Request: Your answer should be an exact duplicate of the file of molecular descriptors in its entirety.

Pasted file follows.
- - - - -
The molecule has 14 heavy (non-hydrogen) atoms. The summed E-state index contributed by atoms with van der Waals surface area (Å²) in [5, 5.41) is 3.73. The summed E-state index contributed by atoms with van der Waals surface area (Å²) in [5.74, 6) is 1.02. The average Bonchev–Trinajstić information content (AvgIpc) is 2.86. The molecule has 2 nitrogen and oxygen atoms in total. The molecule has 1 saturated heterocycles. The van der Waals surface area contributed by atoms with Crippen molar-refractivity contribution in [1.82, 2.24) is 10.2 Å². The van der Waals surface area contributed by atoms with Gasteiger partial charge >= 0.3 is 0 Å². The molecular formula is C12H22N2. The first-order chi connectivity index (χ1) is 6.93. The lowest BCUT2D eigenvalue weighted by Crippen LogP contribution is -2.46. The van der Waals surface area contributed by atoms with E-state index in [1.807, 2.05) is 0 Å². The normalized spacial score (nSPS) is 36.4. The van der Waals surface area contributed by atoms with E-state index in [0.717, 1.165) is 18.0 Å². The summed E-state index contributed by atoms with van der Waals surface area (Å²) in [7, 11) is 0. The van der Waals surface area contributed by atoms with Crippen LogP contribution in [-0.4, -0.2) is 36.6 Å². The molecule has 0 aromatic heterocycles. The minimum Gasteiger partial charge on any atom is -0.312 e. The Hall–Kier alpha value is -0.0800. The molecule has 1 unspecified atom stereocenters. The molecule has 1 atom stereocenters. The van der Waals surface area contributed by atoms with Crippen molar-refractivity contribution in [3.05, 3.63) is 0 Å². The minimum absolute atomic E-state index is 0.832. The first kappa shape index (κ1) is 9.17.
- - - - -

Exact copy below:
The molecule has 14 heavy (non-hydrogen) atoms. The summed E-state index contributed by atoms with van der Waals surface area (Å²) in [5, 5.41) is 3.73. The summed E-state index contributed by atoms with van der Waals surface area (Å²) in [5.74, 6) is 1.02. The average Bonchev–Trinajstić information content (AvgIpc) is 2.86. The molecule has 2 nitrogen and oxygen atoms in total. The molecule has 1 saturated heterocycles. The van der Waals surface area contributed by atoms with Crippen molar-refractivity contribution in [1.82, 2.24) is 10.2 Å². The van der Waals surface area contributed by atoms with Gasteiger partial charge >= 0.3 is 0 Å². The molecular formula is C12H22N2. The first-order chi connectivity index (χ1) is 6.93. The lowest BCUT2D eigenvalue weighted by Crippen LogP contribution is -2.46. The van der Waals surface area contributed by atoms with E-state index in [1.807, 2.05) is 0 Å². The normalized spacial score (nSPS) is 36.4. The van der Waals surface area contributed by atoms with E-state index in [0.717, 1.165) is 18.0 Å². The summed E-state index contributed by atoms with van der Waals surface area (Å²) in [7, 11) is 0. The van der Waals surface area contributed by atoms with Crippen LogP contribution in [-0.4, -0.2) is 36.6 Å². The molecule has 0 aromatic heterocycles. The minimum Gasteiger partial charge on any atom is -0.312 e. The Hall–Kier alpha value is -0.0800. The molecule has 1 unspecified atom stereocenters. The molecule has 1 atom stereocenters. The van der Waals surface area contributed by atoms with Crippen molar-refractivity contribution in [3.05, 3.63) is 0 Å². The minimum absolute atomic E-state index is 0.832. The first kappa shape index (κ1) is 9.17.